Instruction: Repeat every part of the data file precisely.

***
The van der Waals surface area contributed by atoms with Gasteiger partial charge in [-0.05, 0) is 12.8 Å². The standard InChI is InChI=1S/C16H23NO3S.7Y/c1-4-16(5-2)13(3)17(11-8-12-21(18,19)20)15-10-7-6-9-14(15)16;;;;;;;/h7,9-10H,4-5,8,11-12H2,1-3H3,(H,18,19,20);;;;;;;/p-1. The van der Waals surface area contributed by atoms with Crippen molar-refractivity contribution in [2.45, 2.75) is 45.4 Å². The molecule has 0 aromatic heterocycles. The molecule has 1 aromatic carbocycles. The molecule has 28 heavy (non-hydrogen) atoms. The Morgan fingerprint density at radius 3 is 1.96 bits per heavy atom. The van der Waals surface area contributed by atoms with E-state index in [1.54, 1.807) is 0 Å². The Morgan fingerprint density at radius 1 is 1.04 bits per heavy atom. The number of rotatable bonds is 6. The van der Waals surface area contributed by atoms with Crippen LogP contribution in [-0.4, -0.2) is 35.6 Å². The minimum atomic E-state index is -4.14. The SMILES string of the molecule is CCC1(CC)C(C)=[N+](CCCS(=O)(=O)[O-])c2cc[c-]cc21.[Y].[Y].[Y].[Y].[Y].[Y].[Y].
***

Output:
The van der Waals surface area contributed by atoms with Gasteiger partial charge in [-0.05, 0) is 12.8 Å². The standard InChI is InChI=1S/C16H23NO3S.7Y/c1-4-16(5-2)13(3)17(11-8-12-21(18,19)20)15-10-7-6-9-14(15)16;;;;;;;/h7,9-10H,4-5,8,11-12H2,1-3H3,(H,18,19,20);;;;;;;/p-1. The van der Waals surface area contributed by atoms with Crippen molar-refractivity contribution in [2.45, 2.75) is 45.4 Å². The molecule has 0 aromatic heterocycles. The molecule has 1 aromatic carbocycles. The molecule has 28 heavy (non-hydrogen) atoms. The Morgan fingerprint density at radius 3 is 1.96 bits per heavy atom. The van der Waals surface area contributed by atoms with E-state index in [1.54, 1.807) is 0 Å². The Morgan fingerprint density at radius 1 is 1.04 bits per heavy atom. The number of rotatable bonds is 6. The van der Waals surface area contributed by atoms with Crippen LogP contribution in [-0.4, -0.2) is 35.6 Å². The minimum atomic E-state index is -4.14. The SMILES string of the molecule is CCC1(CC)C(C)=[N+](CCCS(=O)(=O)[O-])c2cc[c-]cc21.[Y].[Y].[Y].[Y].[Y].[Y].[Y].